To what will or must you react?
In Louie C.K.’s television program Louie, the episode “Bully” features an exchange between two males in the presence of a female, which acts as a messy examination of the mixed expectations that men and women have of men. While Louie is on a first date, he gets into an exchange with a high school bully. The bully threatens Louie physically and says that unless Louie asks politely he will hurt him badly. Eventually, Louie submits and the bully leaves. The following dialogue shows how this affects the relationship between Louie and his date:
LOUIE: You didn’t really want me to fight that guy did you?
WOMAN: No, no. You did the right thing, of course…
LOUIE: Hey, look I’m getting this weird feeling like you’re looking down on me for what just happened.
WOMAN: I would never want a guy to fight, of course, it’s so stupid, I’d be pissed if you did…being violent is just the dumbest thing ever, and who cares what you had to say to get the guy off your back…But…I mean if I’m being totally honest, that was a turnoff, I’m sorry I can’t help it, I don’t know…its like a primitive thing or something, I mean you see this guy just totally debase himself, just to be safe, it’s a turnoff.
LOUIE: You know I’ve got to criticize you a little bit for that, cuz that’s why there’s wars and stuff you know, women like you that choose stupid strong people over the weak and the gentle.
WOMAN: Look, okay, I’m a grown woman, and my mind is telling me that you are a great guy… but my chemistry is telling me that you’re a loser.
The scene seems to make the simple point that today a man is expected to restrain himself, in observance of civilized nonviolence. And yet, when such a man is challenged by violent dominance, the only recourse is submission. Such a submission absolutely compromises the past definition of masculinity’s associations with protection, physical power, and dominance. While Louie’s point is simple, its underlying origins are highly complicated. It seems to focus to a question of natural masculinity versus civilized masculinity. Let us assume that in nature, a man had to be strong. And that now, he must be smart/civilized. While we like to think a man can be both, the scene makes the point that sometimes the latter undermines the former. So what should Louie do in this situation? How does the modern man preserve both his natural and civilized masculinity in the face of uncivilized challenge? Can we ever reach a point where sexual attraction is not based at least partly on “chemistry” (one’s “natural” sexual attraction requisites)? And what if the Date was being bullied? What would be expected of her as a feminine woman?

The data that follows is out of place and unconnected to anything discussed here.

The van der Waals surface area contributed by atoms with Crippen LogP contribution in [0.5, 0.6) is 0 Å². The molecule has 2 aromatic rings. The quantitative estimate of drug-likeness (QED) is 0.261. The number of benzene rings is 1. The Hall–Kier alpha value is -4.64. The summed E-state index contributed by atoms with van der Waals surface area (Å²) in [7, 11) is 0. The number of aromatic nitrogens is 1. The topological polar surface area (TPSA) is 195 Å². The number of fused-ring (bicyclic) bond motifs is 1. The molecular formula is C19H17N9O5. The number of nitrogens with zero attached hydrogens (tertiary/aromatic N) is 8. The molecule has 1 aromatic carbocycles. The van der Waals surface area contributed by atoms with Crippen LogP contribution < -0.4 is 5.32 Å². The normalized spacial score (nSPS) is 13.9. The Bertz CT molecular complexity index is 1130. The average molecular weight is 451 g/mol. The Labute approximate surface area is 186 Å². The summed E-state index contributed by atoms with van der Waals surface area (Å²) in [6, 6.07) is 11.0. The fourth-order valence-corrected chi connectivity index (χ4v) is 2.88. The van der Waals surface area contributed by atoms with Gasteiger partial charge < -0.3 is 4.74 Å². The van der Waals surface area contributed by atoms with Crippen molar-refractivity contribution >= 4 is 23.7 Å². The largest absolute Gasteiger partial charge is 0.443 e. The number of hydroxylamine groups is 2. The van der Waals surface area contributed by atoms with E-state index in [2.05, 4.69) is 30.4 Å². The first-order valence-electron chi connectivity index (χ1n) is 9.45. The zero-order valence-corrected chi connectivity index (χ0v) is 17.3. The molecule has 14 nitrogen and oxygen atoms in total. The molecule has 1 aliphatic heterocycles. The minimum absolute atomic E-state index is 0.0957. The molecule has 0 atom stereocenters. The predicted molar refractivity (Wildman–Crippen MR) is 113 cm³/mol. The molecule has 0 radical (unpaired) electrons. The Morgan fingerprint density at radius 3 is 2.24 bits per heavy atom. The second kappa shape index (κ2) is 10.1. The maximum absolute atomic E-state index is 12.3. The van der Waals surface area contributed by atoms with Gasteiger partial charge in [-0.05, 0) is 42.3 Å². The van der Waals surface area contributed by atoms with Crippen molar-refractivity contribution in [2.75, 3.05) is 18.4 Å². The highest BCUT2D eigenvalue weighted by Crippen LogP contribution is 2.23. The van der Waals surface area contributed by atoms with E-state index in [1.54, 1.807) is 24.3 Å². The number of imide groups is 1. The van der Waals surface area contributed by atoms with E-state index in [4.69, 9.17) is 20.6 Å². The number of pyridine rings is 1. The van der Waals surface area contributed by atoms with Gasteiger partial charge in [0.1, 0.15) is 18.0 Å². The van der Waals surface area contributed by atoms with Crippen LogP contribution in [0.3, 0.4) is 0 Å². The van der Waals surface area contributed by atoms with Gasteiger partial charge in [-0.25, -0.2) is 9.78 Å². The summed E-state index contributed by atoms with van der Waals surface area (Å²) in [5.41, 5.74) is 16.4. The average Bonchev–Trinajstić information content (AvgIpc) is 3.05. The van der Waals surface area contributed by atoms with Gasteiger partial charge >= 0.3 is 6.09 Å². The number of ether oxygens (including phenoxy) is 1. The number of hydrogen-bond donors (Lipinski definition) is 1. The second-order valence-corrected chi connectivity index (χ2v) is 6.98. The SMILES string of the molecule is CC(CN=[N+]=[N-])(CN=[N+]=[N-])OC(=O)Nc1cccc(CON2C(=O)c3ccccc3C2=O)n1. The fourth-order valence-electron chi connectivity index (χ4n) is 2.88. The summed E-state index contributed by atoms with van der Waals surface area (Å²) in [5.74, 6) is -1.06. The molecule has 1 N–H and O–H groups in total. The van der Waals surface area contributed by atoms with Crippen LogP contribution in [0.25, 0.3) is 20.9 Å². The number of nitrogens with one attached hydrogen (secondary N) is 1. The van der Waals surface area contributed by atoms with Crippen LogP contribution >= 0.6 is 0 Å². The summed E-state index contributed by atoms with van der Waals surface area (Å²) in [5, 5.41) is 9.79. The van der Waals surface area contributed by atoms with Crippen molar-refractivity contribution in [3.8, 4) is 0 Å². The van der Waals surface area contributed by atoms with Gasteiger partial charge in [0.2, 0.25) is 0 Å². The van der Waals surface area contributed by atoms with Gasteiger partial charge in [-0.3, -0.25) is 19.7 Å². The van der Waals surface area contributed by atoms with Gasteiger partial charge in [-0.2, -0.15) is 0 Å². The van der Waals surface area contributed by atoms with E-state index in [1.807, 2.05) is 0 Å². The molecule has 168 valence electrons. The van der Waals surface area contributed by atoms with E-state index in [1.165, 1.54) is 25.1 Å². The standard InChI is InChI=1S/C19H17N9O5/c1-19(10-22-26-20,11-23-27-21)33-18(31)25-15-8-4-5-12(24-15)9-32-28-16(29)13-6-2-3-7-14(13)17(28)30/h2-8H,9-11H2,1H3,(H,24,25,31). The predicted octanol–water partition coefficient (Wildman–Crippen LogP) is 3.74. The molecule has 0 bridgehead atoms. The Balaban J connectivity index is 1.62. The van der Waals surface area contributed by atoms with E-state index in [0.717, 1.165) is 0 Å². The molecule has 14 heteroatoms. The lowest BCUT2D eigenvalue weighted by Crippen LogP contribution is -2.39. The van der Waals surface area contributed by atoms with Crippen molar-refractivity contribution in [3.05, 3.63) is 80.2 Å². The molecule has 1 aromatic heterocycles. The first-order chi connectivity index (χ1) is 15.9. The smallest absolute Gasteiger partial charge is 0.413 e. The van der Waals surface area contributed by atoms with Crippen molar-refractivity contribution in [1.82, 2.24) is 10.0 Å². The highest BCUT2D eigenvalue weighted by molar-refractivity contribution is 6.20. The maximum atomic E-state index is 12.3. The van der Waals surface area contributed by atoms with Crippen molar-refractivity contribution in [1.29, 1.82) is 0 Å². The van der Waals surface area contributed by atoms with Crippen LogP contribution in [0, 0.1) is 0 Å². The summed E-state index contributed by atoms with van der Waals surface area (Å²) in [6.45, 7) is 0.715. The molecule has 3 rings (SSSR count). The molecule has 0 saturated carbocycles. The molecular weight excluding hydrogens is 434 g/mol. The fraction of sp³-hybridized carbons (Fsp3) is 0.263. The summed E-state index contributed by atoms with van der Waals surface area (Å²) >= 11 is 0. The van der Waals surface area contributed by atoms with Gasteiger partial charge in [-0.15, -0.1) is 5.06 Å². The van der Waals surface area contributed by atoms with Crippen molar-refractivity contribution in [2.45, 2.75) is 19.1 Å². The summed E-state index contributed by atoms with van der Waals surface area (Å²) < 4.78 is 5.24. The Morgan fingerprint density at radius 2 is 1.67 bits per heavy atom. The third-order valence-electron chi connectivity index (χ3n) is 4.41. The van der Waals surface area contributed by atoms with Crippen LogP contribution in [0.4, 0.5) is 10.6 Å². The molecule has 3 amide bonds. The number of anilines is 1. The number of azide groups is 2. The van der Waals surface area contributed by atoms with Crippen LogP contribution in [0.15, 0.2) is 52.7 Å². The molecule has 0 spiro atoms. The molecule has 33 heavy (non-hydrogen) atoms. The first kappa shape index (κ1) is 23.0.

The clip is only available on Netflix at around 6:00: http://movies.netflix.com/WiPlayer?movieid=70179977&trkid=2361637&t=Louie#MovieId=70179977&EpisodeMovieId=70153453